30 year anniversary of the death of THE EDMUND FITZGERALD.
By JOHN FLESHER, Associated Press Writer Fri Nov 11, 9:00 AM ET
WHITEFISH POINT, Mich. - Deborah Champeau-Felder stood silently as the bell of the Edmund Fitzgerald clanged in memory of her father, one of 29 mariners who perished when the ore carrier sank in a vicious Lake Superior storm 30 years ago.
As the sound faded Thursday, she kissed her hand and laid it gently on the bell.
"It's the soul of the ship, it's the soul of my dad," Champeau-Felder, daughter of assistant engineer Oliver J. Champeau, later said. "It's something I can't let go of."
The 47-year-old resident of Nashotah, Wis., was among hundreds who attended a memorial at the Great Lakes Shipwreck Museum at Whitefish Point, the nearest spot on land to the Fitzgerald gravesite 17 miles northwest.
The 729-foot freighter was caught in a catastrophic gale and sank Nov. 10, 1975, after taking on a load of iron ore at Superior, Wis.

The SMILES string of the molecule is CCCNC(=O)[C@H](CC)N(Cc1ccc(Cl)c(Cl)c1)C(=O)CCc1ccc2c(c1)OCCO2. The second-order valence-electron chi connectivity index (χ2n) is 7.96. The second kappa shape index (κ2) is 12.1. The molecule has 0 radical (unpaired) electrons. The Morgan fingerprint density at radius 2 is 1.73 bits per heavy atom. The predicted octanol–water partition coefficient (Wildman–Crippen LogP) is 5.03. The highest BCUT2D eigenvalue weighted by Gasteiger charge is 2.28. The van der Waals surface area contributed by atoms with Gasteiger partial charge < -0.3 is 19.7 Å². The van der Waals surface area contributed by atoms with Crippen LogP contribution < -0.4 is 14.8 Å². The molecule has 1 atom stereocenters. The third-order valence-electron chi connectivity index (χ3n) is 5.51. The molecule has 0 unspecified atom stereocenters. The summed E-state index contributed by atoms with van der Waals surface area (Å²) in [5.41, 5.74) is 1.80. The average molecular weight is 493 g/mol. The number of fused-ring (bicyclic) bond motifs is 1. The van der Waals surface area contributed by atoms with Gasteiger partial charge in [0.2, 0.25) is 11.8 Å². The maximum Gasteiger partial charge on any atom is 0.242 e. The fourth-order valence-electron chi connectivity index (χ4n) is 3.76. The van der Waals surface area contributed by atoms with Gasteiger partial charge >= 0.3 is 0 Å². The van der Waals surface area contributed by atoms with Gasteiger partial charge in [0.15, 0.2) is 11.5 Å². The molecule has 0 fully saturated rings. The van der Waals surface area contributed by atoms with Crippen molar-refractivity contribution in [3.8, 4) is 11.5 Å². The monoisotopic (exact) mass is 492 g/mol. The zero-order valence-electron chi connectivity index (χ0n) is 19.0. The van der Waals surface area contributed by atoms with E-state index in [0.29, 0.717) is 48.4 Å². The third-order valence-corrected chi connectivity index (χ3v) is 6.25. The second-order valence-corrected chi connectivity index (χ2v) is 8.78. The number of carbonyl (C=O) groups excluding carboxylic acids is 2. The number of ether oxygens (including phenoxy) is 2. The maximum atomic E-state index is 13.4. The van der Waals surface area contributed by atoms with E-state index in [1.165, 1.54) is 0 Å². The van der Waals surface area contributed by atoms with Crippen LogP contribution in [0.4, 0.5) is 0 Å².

Family members and survivors of other ship wrecks rang the bell one by one as names of the lost men were called, a ceremony known as "Call to the Last Watch."
No bodies were ever been recovered and the cause of the sinking is still debated. MORE
I read that phrase “Call to the Last Watch” and a little shiver passes by. I don’t worry about that “Call” but I’m ever aware; today could be the last watch. It’s happened to better and younger people than myself. And there’s a haunting quality to that phrase; we are all of us called to the last watch sooner or later.
Today we remember the veterans who have been called to the last watch and who will be called to the last watch. Surely the men/boys of WWII were the greatest generation. To those veterans still alive; We Owe You! jb